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| VIEWS | LIVING IN DIALOGUE
Dear Bill Gates,
I am writing to you because you have been getting a great deal of attention for your ideas about education, and from my perspective here on the ground in an impoverished urban district, I think you might be making some mistakes.
I read your recent commentary in The Washington Post, and reports from your presentation to governors, where you advised them to raise class sizes in the rooms of the most effective teachers.
“There are too many areas where the system fails. The place where you really see the inequity is the inner city,” you said.
You presumably were hoping to redress this inequity when you suggested: “Get more students in front of top teachers by identifying the top 25 percent of teachers and asking them to take on four or ﬁve more students. Part of the savings could then be used to give the top teachers a raise.”
I am glad you are aware of the inequities.
But your suggestion that caps on class sizes be lifted does not suggest to me that you actually have much understanding of the nature of these inequities.
What is actually happening is that, with states making drastic budget cuts, there are going to be wholesale increases in class size across the board, for every teacher, at every grade level. In Oakland, Calif., principals have been told to prepare for cuts ranging from $300 to $900 per student. The only way to achieve such savings will be to lay off teachers and signiﬁcantly boost class sizes.
The teacher-turnover rate is one of the biggest problems we face in Oakland’s schools.
One of the most important working conditions, especially in high-poverty schools, is a small class size. As a middle school teacher, my student load was capped at 160 a day.
That meant about 32 students in each of my five classes. Just imagine 160 papers to grade every day, and you get a picture.
The quality of the attention we can give our students is diluted every time you add to that number. And if you are in a high-poverty school, the chances are pretty much 100 percent that in every class, you will have students who are currently experiencing traumatic events in their lives. These problems seep into the class-room, sometimes overtly, and sometimes through acting out, and larger class sizes make these behaviors even more difficult to handle.
This is not just my opinion. There is a large body of research that supports a strong link between class size and student achievement.
| VIEWS | ON PERFORMANCE
The anti-union turmoil in Wisconsin, Indiana, Ohio, and New Jersey has many commentators wondering about the fate of public-sector unions. Teachers seem to be the primary target of Gov. Scott Walker’s proposed changes in Wisconsin, but anti-union sentiment is on the rise across the board as private-sector workers question the compensation, benefits, and job security of public-sector workers.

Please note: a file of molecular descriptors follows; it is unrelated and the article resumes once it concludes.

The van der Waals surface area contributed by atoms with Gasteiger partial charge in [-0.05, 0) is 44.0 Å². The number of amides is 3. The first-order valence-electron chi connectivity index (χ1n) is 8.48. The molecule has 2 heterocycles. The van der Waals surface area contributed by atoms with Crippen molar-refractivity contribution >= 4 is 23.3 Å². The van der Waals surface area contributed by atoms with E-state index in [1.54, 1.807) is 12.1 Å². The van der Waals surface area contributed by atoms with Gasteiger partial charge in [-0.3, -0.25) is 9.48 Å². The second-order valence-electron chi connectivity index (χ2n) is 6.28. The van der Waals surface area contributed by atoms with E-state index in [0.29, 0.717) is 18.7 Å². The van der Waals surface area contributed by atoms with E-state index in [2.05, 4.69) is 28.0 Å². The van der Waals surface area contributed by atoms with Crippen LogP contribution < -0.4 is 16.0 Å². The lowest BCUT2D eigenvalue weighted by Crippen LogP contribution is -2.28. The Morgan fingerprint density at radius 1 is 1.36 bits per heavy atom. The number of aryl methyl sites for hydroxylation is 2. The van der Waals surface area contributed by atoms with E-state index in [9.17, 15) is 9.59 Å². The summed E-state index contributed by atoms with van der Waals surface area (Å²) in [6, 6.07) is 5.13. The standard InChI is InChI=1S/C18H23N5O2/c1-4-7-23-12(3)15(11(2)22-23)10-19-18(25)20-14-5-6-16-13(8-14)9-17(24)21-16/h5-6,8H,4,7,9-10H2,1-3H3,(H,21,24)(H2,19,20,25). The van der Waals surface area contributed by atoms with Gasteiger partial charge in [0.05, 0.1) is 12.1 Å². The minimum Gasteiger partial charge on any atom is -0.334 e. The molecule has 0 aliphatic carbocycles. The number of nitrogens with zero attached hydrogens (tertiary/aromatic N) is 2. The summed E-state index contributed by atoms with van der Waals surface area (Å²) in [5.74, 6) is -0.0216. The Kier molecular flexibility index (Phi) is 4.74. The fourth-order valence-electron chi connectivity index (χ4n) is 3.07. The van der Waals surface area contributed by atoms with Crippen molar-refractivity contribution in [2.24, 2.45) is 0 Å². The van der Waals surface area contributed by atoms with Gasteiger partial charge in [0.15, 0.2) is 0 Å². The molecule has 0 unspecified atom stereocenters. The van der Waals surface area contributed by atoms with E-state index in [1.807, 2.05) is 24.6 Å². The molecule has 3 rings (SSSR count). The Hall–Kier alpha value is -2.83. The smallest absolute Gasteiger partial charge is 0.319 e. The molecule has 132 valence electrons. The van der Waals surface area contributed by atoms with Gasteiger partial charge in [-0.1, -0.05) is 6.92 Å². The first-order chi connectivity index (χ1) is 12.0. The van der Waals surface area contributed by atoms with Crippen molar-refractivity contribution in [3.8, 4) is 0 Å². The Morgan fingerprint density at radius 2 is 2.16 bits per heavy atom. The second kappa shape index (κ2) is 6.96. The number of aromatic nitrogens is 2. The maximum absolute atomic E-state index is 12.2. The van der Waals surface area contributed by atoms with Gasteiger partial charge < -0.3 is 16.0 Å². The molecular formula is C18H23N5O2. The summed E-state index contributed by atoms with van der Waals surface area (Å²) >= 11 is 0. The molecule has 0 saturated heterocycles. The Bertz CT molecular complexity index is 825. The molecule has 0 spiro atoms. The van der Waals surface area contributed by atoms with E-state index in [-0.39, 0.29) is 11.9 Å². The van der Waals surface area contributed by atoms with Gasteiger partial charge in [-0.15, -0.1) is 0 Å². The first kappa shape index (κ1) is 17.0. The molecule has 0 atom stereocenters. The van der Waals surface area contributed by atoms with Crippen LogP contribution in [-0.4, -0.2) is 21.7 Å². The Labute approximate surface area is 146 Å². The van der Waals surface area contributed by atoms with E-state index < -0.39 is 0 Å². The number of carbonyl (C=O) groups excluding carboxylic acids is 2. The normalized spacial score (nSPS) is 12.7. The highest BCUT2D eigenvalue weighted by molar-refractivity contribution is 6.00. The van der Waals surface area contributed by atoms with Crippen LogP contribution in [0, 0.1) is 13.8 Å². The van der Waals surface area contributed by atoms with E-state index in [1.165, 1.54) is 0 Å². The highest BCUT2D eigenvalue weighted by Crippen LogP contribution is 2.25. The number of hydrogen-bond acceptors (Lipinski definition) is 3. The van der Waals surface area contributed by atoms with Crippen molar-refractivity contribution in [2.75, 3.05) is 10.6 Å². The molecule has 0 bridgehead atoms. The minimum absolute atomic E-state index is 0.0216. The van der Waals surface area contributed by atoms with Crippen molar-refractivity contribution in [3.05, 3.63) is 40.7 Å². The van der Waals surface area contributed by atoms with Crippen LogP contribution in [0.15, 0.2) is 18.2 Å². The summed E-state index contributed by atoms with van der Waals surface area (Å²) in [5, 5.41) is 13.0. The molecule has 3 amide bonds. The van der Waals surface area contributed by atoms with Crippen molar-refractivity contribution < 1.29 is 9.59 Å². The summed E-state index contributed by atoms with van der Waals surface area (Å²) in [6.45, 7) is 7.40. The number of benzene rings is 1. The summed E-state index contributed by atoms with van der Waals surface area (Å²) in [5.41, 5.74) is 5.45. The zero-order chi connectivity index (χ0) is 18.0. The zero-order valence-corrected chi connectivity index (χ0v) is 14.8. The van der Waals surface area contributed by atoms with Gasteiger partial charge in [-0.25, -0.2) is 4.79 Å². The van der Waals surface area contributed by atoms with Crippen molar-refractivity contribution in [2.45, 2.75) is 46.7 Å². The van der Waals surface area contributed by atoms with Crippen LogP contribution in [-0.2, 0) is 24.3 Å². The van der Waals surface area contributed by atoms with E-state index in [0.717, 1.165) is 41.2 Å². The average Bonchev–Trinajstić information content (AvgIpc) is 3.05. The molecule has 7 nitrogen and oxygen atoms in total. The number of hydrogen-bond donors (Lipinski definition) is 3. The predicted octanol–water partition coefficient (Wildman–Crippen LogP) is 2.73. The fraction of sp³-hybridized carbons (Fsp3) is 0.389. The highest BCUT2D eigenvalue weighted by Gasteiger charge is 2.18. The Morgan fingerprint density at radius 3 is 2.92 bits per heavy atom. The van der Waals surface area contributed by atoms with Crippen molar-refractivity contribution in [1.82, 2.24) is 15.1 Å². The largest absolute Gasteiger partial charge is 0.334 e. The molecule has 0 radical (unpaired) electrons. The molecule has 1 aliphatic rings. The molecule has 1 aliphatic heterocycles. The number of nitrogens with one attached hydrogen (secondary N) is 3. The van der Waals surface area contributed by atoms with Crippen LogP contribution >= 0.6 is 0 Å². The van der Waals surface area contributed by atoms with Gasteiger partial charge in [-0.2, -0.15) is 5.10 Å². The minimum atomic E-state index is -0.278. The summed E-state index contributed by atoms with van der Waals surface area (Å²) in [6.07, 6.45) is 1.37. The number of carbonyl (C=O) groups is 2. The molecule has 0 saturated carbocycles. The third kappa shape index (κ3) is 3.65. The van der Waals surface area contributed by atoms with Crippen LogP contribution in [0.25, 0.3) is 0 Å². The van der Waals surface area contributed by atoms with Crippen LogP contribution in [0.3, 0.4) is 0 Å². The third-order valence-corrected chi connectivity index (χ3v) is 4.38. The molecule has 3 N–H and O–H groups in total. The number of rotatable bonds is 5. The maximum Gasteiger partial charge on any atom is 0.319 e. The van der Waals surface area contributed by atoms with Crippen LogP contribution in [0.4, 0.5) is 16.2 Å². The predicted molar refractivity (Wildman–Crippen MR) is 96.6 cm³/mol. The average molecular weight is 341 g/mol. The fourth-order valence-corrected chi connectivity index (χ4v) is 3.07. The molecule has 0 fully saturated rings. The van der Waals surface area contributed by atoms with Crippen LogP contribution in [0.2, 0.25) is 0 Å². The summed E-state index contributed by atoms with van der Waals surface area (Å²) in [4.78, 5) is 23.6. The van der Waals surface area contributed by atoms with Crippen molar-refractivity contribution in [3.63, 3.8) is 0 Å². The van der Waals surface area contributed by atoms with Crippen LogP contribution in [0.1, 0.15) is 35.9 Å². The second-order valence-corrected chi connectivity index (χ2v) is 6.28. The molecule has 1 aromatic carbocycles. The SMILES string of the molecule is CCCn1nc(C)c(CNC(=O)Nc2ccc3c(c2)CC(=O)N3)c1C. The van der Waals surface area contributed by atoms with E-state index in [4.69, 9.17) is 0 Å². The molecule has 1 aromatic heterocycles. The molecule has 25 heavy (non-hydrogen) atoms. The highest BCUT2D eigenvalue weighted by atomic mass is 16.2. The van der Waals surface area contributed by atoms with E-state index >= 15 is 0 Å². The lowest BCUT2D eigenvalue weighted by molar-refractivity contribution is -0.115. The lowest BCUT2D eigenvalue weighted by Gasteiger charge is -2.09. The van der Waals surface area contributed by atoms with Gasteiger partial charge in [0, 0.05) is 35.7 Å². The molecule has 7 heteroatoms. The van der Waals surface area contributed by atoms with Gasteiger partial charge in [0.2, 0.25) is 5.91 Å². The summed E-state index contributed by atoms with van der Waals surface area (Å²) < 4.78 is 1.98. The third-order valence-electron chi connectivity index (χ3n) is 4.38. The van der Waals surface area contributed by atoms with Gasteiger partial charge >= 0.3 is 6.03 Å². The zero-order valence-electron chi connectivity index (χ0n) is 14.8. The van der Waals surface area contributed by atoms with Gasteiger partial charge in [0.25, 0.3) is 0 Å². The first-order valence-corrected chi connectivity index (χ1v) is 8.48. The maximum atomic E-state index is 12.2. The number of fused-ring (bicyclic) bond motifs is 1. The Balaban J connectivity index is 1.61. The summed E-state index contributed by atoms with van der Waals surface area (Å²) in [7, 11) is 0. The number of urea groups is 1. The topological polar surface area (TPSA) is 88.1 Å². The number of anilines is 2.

While I am sympathetic to the cause of pro-teacher protesters, it’s wrongheaded to approach good pay and benefits for teachers as a “workers’ rights” issue. Educators are not “workers” in the traditional sense; we are professionals, and we can’t have it both ways. Either we act like professionals all the time, or we’ll be treated like “workers” all the time. We have to consider both the political climate and the evolving identity of our profession.
If teachers don’t like what they’re getting in one place, they can take their talents elsewhere. This should be the core argument of educators in Wisconsin, Indiana, and elsewhere: If we underpay teachers, they will leave, and they’ll be replaced by subpar people who have fewer options. The quality of our education system will suffer, and we’ll have to either pay much more to attract talent in the future, or we’ll have to pay the consequences of an inferior education system in the long run, such as higher rates of incarceration and unemployment.
I believe that educators should be paid well and treated well. But it’s critical to frame this as a human-capital issue, not a workers’-rights issue. The public is not sympathetic to workers’ rights, because everyone is a worker, and most people do not have nearly the level of “rights” that teachers and other unionized public-sector employees enjoy.
| NEWS | ON SPECIAL EDUCATION
For many of us, the ability to read is no longer the source of wonder. It’s what we read that makes the synapses fire.
While it’s no secret that people young and old struggle with this skill, and are therefore robbed of the inspiration, comfort, and excitement reading can bring, there’s another group of people for whom the physical act of reading is part of the challenge.
For 80 years, the blind and physically handicapped have been able to rely on talking books, a free service from the Library of Congress that was commemorated last week in Washington. (Perhaps it’s fitting that the anniversary of talking books comes a day after what would have been the 107th birthday of Dr. Seuss, who brought words to life in his own way.)
The National Library Service for the Blind and Physically Handicapped has a collection of more than 400,000 books and provides free subscriptions to more than 40 magazines in audio format, plus 30 magazines in braille.
As Dr. Seuss found when he wrote “If I Ran the Zoo,” when you need something, like the ability to read when you can’t see the words, you can find a way.
Vol. 30, Issue 23, Page 11